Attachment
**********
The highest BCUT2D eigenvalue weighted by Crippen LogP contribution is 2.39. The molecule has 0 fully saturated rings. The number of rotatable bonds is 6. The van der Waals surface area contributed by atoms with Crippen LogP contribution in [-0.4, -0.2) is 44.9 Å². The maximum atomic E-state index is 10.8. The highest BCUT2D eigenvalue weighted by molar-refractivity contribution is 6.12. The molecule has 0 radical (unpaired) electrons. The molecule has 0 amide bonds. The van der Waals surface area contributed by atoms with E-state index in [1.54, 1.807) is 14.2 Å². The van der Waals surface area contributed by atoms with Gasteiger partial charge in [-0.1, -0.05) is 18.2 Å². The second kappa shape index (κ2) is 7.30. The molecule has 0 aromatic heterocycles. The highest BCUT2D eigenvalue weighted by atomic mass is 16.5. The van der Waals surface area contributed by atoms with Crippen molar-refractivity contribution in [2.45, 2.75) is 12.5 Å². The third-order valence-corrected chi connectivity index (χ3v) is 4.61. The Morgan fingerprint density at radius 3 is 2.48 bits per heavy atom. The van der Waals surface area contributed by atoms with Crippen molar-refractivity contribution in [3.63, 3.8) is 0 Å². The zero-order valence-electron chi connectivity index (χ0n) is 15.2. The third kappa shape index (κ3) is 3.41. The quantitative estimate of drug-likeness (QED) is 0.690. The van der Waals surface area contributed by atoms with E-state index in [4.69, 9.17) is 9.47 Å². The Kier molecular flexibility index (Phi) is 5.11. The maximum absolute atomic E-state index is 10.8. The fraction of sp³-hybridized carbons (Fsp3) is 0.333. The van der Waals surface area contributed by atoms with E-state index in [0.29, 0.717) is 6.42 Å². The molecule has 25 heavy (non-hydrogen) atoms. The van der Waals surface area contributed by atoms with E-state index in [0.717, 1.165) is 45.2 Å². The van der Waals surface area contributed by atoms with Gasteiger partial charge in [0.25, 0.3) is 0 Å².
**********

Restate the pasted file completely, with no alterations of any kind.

The highest BCUT2D eigenvalue weighted by Crippen LogP contribution is 2.39. The molecule has 0 fully saturated rings. The number of rotatable bonds is 6. The van der Waals surface area contributed by atoms with Crippen LogP contribution in [-0.4, -0.2) is 44.9 Å². The maximum atomic E-state index is 10.8. The highest BCUT2D eigenvalue weighted by molar-refractivity contribution is 6.12. The molecule has 0 radical (unpaired) electrons. The molecule has 0 amide bonds. The van der Waals surface area contributed by atoms with E-state index in [1.54, 1.807) is 14.2 Å². The van der Waals surface area contributed by atoms with Gasteiger partial charge in [-0.1, -0.05) is 18.2 Å². The second kappa shape index (κ2) is 7.30. The molecule has 0 aromatic heterocycles. The highest BCUT2D eigenvalue weighted by atomic mass is 16.5. The van der Waals surface area contributed by atoms with Crippen molar-refractivity contribution in [2.45, 2.75) is 12.5 Å². The third-order valence-corrected chi connectivity index (χ3v) is 4.61. The Morgan fingerprint density at radius 3 is 2.48 bits per heavy atom. The van der Waals surface area contributed by atoms with Crippen molar-refractivity contribution in [3.63, 3.8) is 0 Å². The zero-order valence-electron chi connectivity index (χ0n) is 15.2. The third kappa shape index (κ3) is 3.41. The quantitative estimate of drug-likeness (QED) is 0.690. The van der Waals surface area contributed by atoms with E-state index in [4.69, 9.17) is 9.47 Å². The Kier molecular flexibility index (Phi) is 5.11. The maximum absolute atomic E-state index is 10.8. The fraction of sp³-hybridized carbons (Fsp3) is 0.333. The van der Waals surface area contributed by atoms with E-state index in [0.29, 0.717) is 6.42 Å². The molecule has 25 heavy (non-hydrogen) atoms. The van der Waals surface area contributed by atoms with E-state index in [0.717, 1.165) is 45.2 Å². The van der Waals surface area contributed by atoms with Gasteiger partial charge in [0.25, 0.3) is 0 Å².